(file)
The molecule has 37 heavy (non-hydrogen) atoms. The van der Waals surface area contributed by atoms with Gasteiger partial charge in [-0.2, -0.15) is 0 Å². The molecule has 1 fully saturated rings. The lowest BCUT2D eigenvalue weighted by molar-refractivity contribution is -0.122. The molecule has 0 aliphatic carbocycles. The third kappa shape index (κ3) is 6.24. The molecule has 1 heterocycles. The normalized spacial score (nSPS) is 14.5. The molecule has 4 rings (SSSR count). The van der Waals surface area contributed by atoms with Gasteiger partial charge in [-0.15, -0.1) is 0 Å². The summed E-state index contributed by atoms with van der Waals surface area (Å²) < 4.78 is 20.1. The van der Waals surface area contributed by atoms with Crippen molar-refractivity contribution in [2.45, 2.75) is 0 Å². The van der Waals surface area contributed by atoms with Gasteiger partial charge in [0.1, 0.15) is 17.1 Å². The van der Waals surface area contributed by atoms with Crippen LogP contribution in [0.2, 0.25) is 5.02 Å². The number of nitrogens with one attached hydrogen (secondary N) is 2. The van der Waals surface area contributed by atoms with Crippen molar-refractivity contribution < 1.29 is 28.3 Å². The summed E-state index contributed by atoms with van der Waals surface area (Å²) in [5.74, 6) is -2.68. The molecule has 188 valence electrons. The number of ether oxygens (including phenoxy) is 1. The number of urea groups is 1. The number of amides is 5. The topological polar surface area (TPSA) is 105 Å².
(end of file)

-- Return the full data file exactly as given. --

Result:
The molecule has 37 heavy (non-hydrogen) atoms. The van der Waals surface area contributed by atoms with Gasteiger partial charge in [-0.2, -0.15) is 0 Å². The molecule has 1 fully saturated rings. The lowest BCUT2D eigenvalue weighted by molar-refractivity contribution is -0.122. The molecule has 0 aliphatic carbocycles. The third kappa shape index (κ3) is 6.24. The molecule has 1 heterocycles. The normalized spacial score (nSPS) is 14.5. The molecule has 4 rings (SSSR count). The van der Waals surface area contributed by atoms with Gasteiger partial charge in [-0.15, -0.1) is 0 Å². The summed E-state index contributed by atoms with van der Waals surface area (Å²) < 4.78 is 20.1. The van der Waals surface area contributed by atoms with Crippen molar-refractivity contribution in [2.45, 2.75) is 0 Å². The van der Waals surface area contributed by atoms with Gasteiger partial charge in [0.1, 0.15) is 17.1 Å². The van der Waals surface area contributed by atoms with Crippen LogP contribution in [0.2, 0.25) is 5.02 Å². The number of nitrogens with one attached hydrogen (secondary N) is 2. The van der Waals surface area contributed by atoms with Crippen molar-refractivity contribution < 1.29 is 28.3 Å². The summed E-state index contributed by atoms with van der Waals surface area (Å²) in [5.74, 6) is -2.68. The molecule has 188 valence electrons. The number of ether oxygens (including phenoxy) is 1. The number of urea groups is 1. The number of amides is 5. The topological polar surface area (TPSA) is 105 Å².